If dragonflies are the insects of Japan’s day, then the mysterious, magical fireflies are its bugs of the night.
About now, firefly grubs will be emerging from rivers around the country. They’ve been living in the mud in larval form for the last year, and are ready to start the final, crucial part of their lives. They will pupate, and in June the chrysalis will split and the adult firefly — actually a beetle, because like all beetles they have a hard wing case while flies don’t — will emerge.
Fireflies have an unmistakable and quite beautiful feature: They generate their own light source through a process known as bioluminescence.
This phenomenon is actually a means of communication between male and female fireflies — but what no one knew until now was that, in Japan, it is the females who call the shots.
In North American species, a male advertises for females by flashing his light on and off. However, in the case of the Asian firefly (Luciola parvula) — the one found in Japan — it is the females who do the advertising.
It would be going too far to draw any parallels with human sexual behavior in North America and Japan, for instance, but it wouldn’t surprise me if someone does: Fireflies cause more buzz, much of it ill-informed, than most insects in Japan.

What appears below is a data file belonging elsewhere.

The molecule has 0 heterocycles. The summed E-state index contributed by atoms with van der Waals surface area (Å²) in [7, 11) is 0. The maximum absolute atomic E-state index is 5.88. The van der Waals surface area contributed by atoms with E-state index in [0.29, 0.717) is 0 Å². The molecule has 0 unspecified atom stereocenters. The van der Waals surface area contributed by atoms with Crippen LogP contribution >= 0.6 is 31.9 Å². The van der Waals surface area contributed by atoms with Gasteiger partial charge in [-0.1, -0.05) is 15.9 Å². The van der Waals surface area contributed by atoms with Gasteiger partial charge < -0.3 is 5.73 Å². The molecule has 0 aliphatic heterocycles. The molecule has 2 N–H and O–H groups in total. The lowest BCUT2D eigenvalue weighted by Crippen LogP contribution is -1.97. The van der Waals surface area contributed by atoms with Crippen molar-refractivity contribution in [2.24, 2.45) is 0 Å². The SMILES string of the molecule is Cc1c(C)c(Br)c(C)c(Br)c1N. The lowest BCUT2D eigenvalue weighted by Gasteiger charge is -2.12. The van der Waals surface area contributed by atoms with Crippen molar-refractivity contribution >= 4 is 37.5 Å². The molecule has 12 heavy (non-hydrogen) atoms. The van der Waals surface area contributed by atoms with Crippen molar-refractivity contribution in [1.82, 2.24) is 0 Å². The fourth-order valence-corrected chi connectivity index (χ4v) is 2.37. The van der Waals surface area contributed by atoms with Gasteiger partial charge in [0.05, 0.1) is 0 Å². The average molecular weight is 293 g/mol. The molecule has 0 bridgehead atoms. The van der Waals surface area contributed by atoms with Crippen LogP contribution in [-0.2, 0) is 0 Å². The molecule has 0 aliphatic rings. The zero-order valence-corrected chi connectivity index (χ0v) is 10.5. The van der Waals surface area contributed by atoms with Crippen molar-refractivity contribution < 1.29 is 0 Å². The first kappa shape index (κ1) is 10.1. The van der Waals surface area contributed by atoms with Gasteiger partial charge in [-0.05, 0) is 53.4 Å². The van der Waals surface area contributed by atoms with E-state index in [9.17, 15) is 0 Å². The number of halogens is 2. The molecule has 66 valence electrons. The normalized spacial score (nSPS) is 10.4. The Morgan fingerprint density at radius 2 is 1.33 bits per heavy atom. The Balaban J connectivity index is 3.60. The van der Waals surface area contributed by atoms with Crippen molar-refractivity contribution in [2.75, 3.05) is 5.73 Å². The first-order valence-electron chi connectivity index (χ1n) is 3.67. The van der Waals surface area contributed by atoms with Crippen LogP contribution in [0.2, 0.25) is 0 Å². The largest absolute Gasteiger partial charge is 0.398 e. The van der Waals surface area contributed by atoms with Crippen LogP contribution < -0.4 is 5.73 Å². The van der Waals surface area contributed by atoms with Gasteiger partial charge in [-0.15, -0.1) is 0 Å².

The two main species here, known as the Genji firefly and the Heike firefly, are named after two clans (aka Minamoto and Taira, respectively) who fought the Battle of Dannoura at sea off the southern tip of Honshu in 1185. The souls of the dead samurai were supposed to have transmuted into fireflies of the two different species. Not a bad place to go, I suppose, and quite samurai-like, as the adults live brief lives of only two weeks or so.
That they are deeply loved in Japan is nicely illustrated in a new study on firefly communication. The first author, Hideo Takatsu, is a member of the Aichi Fireflies Society — indeed, that’s the official affiliation given on the paper. His co-authors, more conventionally, are affiliated with Keio and Shizuoka universities.